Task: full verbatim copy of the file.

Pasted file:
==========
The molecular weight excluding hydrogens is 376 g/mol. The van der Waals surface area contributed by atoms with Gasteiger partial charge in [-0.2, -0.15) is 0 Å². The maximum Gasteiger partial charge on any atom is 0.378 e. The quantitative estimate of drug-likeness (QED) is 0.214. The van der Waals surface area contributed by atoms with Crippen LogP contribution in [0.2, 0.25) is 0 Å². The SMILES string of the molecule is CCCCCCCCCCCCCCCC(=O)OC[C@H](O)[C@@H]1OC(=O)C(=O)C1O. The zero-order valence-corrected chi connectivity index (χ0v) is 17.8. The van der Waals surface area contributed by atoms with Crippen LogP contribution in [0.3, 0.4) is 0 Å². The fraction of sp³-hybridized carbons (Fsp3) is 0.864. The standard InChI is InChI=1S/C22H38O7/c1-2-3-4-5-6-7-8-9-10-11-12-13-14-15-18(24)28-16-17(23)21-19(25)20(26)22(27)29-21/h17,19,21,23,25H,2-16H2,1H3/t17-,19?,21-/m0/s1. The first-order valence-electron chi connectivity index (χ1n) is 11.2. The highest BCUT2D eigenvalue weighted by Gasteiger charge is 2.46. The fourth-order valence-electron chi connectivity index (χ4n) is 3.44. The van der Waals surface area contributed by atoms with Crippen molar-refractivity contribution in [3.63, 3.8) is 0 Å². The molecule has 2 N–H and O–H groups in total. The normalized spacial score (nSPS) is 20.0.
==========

The molecular weight excluding hydrogens is 376 g/mol. The van der Waals surface area contributed by atoms with Gasteiger partial charge in [-0.2, -0.15) is 0 Å². The maximum Gasteiger partial charge on any atom is 0.378 e. The quantitative estimate of drug-likeness (QED) is 0.214. The van der Waals surface area contributed by atoms with Crippen LogP contribution in [0.2, 0.25) is 0 Å². The SMILES string of the molecule is CCCCCCCCCCCCCCCC(=O)OC[C@H](O)[C@@H]1OC(=O)C(=O)C1O. The zero-order valence-corrected chi connectivity index (χ0v) is 17.8. The van der Waals surface area contributed by atoms with Crippen LogP contribution in [0.3, 0.4) is 0 Å². The fraction of sp³-hybridized carbons (Fsp3) is 0.864. The standard InChI is InChI=1S/C22H38O7/c1-2-3-4-5-6-7-8-9-10-11-12-13-14-15-18(24)28-16-17(23)21-19(25)20(26)22(27)29-21/h17,19,21,23,25H,2-16H2,1H3/t17-,19?,21-/m0/s1. The first-order valence-electron chi connectivity index (χ1n) is 11.2. The highest BCUT2D eigenvalue weighted by Gasteiger charge is 2.46. The fourth-order valence-electron chi connectivity index (χ4n) is 3.44. The van der Waals surface area contributed by atoms with Crippen molar-refractivity contribution in [3.63, 3.8) is 0 Å². The molecule has 2 N–H and O–H groups in total. The normalized spacial score (nSPS) is 20.0.